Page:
2. Do NOT use the MH.
    3. Increase your EI by 25-50%.
    4. Perform a 50% water change twice a week or more. Use Prime or Amquel, etc to dechlorinate the water. This will help offset any possible concerns on your part of too much macro dosing. This will NOT be an issue anyway, as too many nutrients in and of themselves do not cause algae.
    5. Manually remove the algae as you see it.
    6. Be aggressive in trimming any leaves that are totally infected. Weak leaves will leach nh4 which fuels more algae..
    7. If you can afford/get some Seachem Excel it will help a bit if dosed as directed. No more than directed is needed or advised.


    8. SLOWLY over days and weeks, adjust your c02 bubble rate UP. Watch the fish for signs of stress: Darker colors, gasping at the surface, staying closer to the surface than normal, rapid breathing, not eating, etc. If so, immediately turn the c02 down and increase aeration of surface agitation.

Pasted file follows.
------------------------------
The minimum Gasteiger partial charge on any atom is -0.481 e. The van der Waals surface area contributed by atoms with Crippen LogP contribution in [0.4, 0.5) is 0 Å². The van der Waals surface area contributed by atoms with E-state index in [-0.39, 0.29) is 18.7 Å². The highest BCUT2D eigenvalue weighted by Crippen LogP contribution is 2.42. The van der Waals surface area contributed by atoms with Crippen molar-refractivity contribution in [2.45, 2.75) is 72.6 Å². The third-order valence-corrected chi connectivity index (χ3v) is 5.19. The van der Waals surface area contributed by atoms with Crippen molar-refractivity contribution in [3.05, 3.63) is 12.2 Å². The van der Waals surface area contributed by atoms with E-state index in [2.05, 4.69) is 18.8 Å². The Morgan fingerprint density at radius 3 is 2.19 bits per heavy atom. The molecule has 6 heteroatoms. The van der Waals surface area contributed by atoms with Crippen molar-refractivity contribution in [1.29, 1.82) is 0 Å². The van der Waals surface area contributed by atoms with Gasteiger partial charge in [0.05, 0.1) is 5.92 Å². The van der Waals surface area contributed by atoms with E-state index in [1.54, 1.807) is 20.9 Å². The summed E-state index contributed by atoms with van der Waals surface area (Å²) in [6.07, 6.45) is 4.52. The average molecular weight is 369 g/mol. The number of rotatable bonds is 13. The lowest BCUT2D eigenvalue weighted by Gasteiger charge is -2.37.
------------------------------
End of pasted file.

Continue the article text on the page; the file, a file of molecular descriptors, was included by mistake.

Increase the rate slightly and OBSERVE the fish. Don't adjust the rate and take off for several hours. Based on how you diffuse the c02, changes may not be immediately apparent.


    9. Ensure your filters are always well maintained and working well.
    10. As you add c02 don't be afraid to add some surface agitation to add 02 as well.

    Be patient!

    As things become more in balance, look for the following:

    1. New plant growth is visible.
    2. New growth has good color, texture, etc.
    3. No NEW algae.
    4. Decrease of existing algae.
    5. Visible pearling on plants.

    This may take several weeks as the plants need time to adapt to better conditions as well....

    lo siento que no puedo escribir todo en espanol.

    I hope this helps.

    Bueno suerte!
     
    #4 Gerryd, Apr 22, 2010
    Last edited by a moderator: Apr 22, 2010
  5. Fernando Muñoz

    Local Time:
    6:12 AM
    Thank you very much for the answers!!

    Brian:

    Muy bien! Como verás peleando un poco con las algas!